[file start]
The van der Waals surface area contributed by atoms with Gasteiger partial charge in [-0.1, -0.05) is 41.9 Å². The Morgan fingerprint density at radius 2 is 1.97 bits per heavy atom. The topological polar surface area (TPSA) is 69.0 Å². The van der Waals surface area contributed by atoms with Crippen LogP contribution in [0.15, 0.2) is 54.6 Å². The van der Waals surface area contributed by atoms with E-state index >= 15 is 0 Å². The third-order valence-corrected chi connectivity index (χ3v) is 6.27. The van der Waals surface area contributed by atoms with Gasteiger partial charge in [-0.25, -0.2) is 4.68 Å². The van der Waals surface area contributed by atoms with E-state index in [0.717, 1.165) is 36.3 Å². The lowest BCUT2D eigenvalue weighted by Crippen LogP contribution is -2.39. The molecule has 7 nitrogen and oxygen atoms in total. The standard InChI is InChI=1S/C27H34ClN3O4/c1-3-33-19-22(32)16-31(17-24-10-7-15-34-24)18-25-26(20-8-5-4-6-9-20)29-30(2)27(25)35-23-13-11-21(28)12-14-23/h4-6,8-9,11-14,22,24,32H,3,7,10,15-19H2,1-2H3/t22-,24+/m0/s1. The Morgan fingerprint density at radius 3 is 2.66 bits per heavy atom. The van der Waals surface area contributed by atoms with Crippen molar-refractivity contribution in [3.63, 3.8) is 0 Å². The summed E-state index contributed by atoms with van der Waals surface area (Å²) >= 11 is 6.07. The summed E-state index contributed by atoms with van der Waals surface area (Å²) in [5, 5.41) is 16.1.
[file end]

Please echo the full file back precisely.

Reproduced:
The van der Waals surface area contributed by atoms with Gasteiger partial charge in [-0.1, -0.05) is 41.9 Å². The Morgan fingerprint density at radius 2 is 1.97 bits per heavy atom. The topological polar surface area (TPSA) is 69.0 Å². The van der Waals surface area contributed by atoms with Crippen LogP contribution in [0.15, 0.2) is 54.6 Å². The van der Waals surface area contributed by atoms with E-state index >= 15 is 0 Å². The third-order valence-corrected chi connectivity index (χ3v) is 6.27. The van der Waals surface area contributed by atoms with Gasteiger partial charge in [-0.25, -0.2) is 4.68 Å². The van der Waals surface area contributed by atoms with E-state index in [0.717, 1.165) is 36.3 Å². The lowest BCUT2D eigenvalue weighted by Crippen LogP contribution is -2.39. The molecule has 7 nitrogen and oxygen atoms in total. The standard InChI is InChI=1S/C27H34ClN3O4/c1-3-33-19-22(32)16-31(17-24-10-7-15-34-24)18-25-26(20-8-5-4-6-9-20)29-30(2)27(25)35-23-13-11-21(28)12-14-23/h4-6,8-9,11-14,22,24,32H,3,7,10,15-19H2,1-2H3/t22-,24+/m0/s1. The Morgan fingerprint density at radius 3 is 2.66 bits per heavy atom. The van der Waals surface area contributed by atoms with Crippen molar-refractivity contribution in [3.63, 3.8) is 0 Å². The summed E-state index contributed by atoms with van der Waals surface area (Å²) >= 11 is 6.07. The summed E-state index contributed by atoms with van der Waals surface area (Å²) in [5, 5.41) is 16.1.